SpyEye tag team banged up for 10 years plus for bank account emptying malware
Two men who are responsible for the spread of the SpyEye malware which reportedly caused more than a billion dollars in hardships, is now about to start their extended sentences in an American prison. Aleksander Panin, 27 and from Tver, Russia was given a jail term of nine years and six months by Judge Amy Totenberg, the United States District Court Judge in Georgia. Hamza Bendelladj, who is also 27, but hails from Tizi Ouzou, Algeria got 15 years for distribution of the malware and being in control of the command and control servers.
“It is difficult to overstate the significance of this case, not only in terms of bringing two prolific computer hackers to justice but also in disrupting and preventing immeasurable financial losses to individuals and the financial industry around the world,” said local US District Attorney John Horn.
The US District Attorney goes on to say,
“The outstanding work by our law enforcement partners, both domestically and internationally, as well as terrific cooperation from the private sector, serves as a blueprint on how to combat complex cyber-crime syndicates around the world.”
Panin has admitted to creating the malware known as SpyEye. He is charged with selling the malicious malware at $1,000 and $8,500 on the dark web hacking forums. The distribution was so effective that it surpassed the Zeus banking Trojan in distribution and effect. SpyEye installed a root-kit to hide itself, after infecting a system process on Windows PC. After this, the malware would slurp up the login details for online bank accounts, and siphon out any cash. It had to be manually installed, which meant a user was fooled into thinking the program was a legit executable.
Two Forces Combine
At the beginning, the Zeus and SpyEye trojans were in conflict, that the SpyEye code had an option with which to search out and destroy the rival Zeus trojan. But after that in 2011, Zeus author made a deal with Panin, selling the Zeus Trojan to him, who integrated it into SpyEye.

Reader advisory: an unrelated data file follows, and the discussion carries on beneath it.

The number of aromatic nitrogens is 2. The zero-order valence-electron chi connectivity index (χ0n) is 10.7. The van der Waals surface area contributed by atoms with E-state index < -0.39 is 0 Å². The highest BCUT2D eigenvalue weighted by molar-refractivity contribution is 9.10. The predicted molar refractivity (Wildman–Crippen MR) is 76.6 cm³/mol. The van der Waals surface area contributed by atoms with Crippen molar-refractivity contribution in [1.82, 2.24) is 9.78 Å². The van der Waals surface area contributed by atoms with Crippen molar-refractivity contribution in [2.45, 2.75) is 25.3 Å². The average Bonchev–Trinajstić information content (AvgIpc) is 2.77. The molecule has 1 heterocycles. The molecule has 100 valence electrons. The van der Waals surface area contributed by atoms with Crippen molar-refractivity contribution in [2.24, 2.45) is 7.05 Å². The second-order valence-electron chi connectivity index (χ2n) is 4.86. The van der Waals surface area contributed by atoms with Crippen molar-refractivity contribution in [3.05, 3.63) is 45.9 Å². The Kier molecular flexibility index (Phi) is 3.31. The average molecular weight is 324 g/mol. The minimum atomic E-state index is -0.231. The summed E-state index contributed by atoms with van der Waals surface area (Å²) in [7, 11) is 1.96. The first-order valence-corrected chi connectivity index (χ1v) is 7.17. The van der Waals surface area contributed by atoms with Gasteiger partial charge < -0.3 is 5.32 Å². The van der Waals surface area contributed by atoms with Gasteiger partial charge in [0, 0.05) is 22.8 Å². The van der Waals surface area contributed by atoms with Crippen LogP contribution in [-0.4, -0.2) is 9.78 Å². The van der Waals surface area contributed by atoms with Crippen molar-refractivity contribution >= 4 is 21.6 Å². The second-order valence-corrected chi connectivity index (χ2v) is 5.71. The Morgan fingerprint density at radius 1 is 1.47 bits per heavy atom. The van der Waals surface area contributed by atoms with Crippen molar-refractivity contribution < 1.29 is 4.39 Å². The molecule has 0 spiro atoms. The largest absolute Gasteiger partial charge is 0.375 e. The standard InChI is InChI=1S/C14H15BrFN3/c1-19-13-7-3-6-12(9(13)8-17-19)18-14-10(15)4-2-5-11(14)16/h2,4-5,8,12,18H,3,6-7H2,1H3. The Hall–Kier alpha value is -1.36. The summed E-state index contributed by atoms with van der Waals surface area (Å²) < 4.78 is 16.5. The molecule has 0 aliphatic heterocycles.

Bendelladj’s job, on the other hand, was to spread the malware and make sure the infection spread. An FBI estimate shows that around half a million users were infected with the code. The FBI also claim he sold browser plugins which made emptying victims bank accounts easy. He also had a website called VCC.sc that sold credit card data.
One of his sales points was the Darkode website, which was shut down in 2015, and led to multiple arrests. The FBI said at the he had been instrumental in providing information for the arrests. Bendelladj was arrested in Bangkok at the Suvarnabhumi airport in January, on his way home to Algeria. Panin was arrested on his way to his homeland at Atlanta airport after a holiday in the Dominican Republic.
Panin got a reduced sentence because of his plea bargain and waived his right to appeal the sentence while Bendelladj did plead guilty but refused a plea deal and can also appeal his sentence, which many believe will probably be unsuccessful.
“Through these arrests and sentencing, the risk the public unknowingly faced from the threat posed by the imminent release of a new highly sophisticated version of SpyEye was effectively reduced to zero,” said Britt Johnson, special agent in charge of the FBI’s Atlanta Field Office.
“Furthermore, the arrests and sentences serve as a strong deterrent to future malware developers and their customers, regardless of where they are located.”